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7 Feb 2019

How green really is Ikea's new London store?

Ikea Greenwich opens today, and the furniture giant claims it's its 'first leading sustainable store in the UK.' What does that mean for eco-friendly shoppers?

London's fourth Ikea superstore opens today. It's the first full-sized Ikea to open in the capital in 13 years, and comes with a promise to be the brand's first 'leading sustainable store in the UK'. But what does that mean for shoppers?

According to Hege Su00e6bju00f8rnsen, country sustainability manager for Ikea UK & Ireland, the new building will 'inspire and enable people to live a more sustainable life at home and support them to reuse, refresh or recycle their products'.

So where will this inspiration come from? An emphasis on sustainable transport and delivery, and a building equipped with sustainable energy supply options are a good start, but perhaps more interesting is a focus on helping Ikea customers to prolong the life of their purchases, repairing them when they break and recycling them when they're no longer needed.

We've ranked Ikea's kitchens in our guide to the best and worst kitchen brands. Find out how well Ikea kitchens fared when we tested them, and how customers rate them compared to other big name brands.

Leave your car at home

The new store, located between Greenwich town centre and the O2 Arena on Greenwich Peninsula, is accessible by Tube, rail links and buses, in a bid to encourage customers to travel by public transport rather than car.

To help, Ikea is also offering a wide choice of affordable delivery services from the store so that you won't have to lug your flat-packed furniture home on the bus, including Zedify; a zero-emissions cargo bike courier service.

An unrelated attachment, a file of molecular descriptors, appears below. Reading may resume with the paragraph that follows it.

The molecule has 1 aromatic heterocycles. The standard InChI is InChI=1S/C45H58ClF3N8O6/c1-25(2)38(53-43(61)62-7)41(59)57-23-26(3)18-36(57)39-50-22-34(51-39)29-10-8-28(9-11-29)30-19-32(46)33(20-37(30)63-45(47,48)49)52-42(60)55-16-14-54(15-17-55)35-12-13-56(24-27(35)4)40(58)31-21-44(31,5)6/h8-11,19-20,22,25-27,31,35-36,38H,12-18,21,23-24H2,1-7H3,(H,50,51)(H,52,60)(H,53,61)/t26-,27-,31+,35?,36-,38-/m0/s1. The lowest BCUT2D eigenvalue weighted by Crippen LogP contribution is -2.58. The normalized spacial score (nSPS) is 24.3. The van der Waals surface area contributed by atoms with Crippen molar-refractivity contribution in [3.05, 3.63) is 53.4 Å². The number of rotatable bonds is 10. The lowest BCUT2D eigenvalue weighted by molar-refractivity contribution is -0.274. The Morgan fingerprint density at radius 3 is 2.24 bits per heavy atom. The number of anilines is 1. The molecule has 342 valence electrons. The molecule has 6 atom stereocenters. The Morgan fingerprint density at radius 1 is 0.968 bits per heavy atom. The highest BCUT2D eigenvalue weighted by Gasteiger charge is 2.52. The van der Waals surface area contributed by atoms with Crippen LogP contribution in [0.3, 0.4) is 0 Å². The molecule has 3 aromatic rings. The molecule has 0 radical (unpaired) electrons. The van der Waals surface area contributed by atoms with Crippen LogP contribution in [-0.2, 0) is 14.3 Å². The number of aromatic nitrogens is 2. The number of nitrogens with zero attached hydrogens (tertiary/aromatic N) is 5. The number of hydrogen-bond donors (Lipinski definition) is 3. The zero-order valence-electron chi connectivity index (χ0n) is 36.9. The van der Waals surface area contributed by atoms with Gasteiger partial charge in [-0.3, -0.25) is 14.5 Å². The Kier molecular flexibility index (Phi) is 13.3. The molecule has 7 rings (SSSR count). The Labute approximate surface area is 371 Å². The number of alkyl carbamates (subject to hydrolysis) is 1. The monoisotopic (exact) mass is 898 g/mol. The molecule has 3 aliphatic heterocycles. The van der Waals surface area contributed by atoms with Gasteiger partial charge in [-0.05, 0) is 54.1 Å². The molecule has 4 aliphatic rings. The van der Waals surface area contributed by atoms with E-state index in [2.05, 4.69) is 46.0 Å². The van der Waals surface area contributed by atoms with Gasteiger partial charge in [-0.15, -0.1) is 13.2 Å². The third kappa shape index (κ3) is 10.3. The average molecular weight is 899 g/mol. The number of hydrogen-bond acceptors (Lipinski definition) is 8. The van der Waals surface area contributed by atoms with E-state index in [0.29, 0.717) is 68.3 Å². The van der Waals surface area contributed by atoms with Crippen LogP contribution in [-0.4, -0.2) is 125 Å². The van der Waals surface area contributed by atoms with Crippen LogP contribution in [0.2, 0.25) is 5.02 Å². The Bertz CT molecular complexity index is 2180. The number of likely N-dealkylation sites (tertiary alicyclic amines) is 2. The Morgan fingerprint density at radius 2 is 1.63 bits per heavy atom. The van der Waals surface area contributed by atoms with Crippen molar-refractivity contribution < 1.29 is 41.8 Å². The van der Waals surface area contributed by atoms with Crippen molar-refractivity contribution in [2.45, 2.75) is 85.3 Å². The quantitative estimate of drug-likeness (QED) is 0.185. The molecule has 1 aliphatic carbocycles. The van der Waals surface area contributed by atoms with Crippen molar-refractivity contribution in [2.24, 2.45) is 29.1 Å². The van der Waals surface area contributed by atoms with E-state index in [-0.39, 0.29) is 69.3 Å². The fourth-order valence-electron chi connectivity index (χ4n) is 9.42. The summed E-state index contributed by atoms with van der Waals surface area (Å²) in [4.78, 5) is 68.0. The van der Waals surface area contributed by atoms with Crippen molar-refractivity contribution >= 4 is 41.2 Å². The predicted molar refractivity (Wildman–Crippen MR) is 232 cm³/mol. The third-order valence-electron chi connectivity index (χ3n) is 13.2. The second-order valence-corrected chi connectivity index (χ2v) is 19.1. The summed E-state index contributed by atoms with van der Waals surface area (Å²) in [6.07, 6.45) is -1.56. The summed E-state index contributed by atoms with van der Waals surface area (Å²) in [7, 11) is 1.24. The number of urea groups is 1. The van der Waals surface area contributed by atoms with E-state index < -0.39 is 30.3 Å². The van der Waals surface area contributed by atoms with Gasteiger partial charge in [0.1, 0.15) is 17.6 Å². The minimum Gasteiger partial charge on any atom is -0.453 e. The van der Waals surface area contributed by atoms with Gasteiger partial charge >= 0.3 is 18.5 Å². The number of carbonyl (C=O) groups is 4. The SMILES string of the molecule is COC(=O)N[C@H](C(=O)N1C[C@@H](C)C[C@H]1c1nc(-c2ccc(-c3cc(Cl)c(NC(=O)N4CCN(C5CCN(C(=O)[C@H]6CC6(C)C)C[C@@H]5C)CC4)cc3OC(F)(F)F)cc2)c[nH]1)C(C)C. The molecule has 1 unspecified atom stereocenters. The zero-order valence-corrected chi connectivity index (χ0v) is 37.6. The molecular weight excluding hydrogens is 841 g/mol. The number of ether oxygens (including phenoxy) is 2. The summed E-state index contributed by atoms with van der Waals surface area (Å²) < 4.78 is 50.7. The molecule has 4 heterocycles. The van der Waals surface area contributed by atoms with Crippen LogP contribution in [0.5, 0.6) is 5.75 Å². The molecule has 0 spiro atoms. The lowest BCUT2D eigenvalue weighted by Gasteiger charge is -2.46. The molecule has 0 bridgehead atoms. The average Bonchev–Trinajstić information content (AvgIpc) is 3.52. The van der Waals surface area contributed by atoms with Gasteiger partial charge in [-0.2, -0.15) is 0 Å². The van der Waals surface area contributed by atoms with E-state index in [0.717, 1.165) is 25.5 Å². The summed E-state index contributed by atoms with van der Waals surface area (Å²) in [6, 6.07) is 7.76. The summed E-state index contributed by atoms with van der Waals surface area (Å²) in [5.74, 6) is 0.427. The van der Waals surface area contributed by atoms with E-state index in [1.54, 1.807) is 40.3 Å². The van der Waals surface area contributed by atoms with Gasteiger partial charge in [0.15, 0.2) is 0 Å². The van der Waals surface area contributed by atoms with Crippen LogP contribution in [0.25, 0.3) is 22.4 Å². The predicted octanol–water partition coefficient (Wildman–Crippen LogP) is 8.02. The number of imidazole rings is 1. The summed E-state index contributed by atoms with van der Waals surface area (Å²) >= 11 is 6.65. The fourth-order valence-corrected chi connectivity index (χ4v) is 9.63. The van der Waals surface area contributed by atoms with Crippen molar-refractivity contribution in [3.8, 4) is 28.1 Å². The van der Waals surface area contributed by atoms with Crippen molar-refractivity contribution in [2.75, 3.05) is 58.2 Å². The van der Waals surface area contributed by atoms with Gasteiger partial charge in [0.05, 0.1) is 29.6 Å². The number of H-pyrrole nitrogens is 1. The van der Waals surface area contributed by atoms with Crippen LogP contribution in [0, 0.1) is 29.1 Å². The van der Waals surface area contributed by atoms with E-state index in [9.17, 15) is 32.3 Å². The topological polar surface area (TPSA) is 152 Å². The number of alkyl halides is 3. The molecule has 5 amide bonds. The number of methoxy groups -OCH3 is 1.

Sustainable education

Typically eco-friendly building options are visible around the store, including solar panels, a geothermal heating system, and large windows to reduce dependence on artificial lighting.

More usefully for customers, the new store includes a Learning Lab - a global first for Ikea - where people will be able to attend classes and workshops about prolonging the life of products, growing food at home, upcycling old furniture and living a healthier, more sustainable life at home.

You'll be able to learn how to assemble Ikea's furniture and, more importantly, how to disassemble it again if you're moving house and taking your furniture with you.

It's part of a move towards a more circular economy for the brand, which is trying to shed its image as a retailer of throwaway products. 'The new Greenwich store will be a leading example for circular retail in London,' says Su00e6bju00f8rnsen.

As well as teaching its customers how to keep hold of their Ikea products for longer, the brand is recruiting recovery teams in every UK store to repair and repackage products that have been damaged in transit so that they can still be sold.

Customers will also be able to return their old furniture, if it's in decent condition, to be donated to charity. Plus, you can order spare parts to repair broken items.

The future of furniture

While the new store heralds a new age of sustainable values for Ikea, plans are already in the pipeline to shake up our approach to furniture retail further still. In Switzerland, Ikea is testing a pilot project where business customers can rent out office furniture and return it when it's no longer needed. If it's successful, leasing domestic furniture, including fitted kitchens, could be next. Watch this space.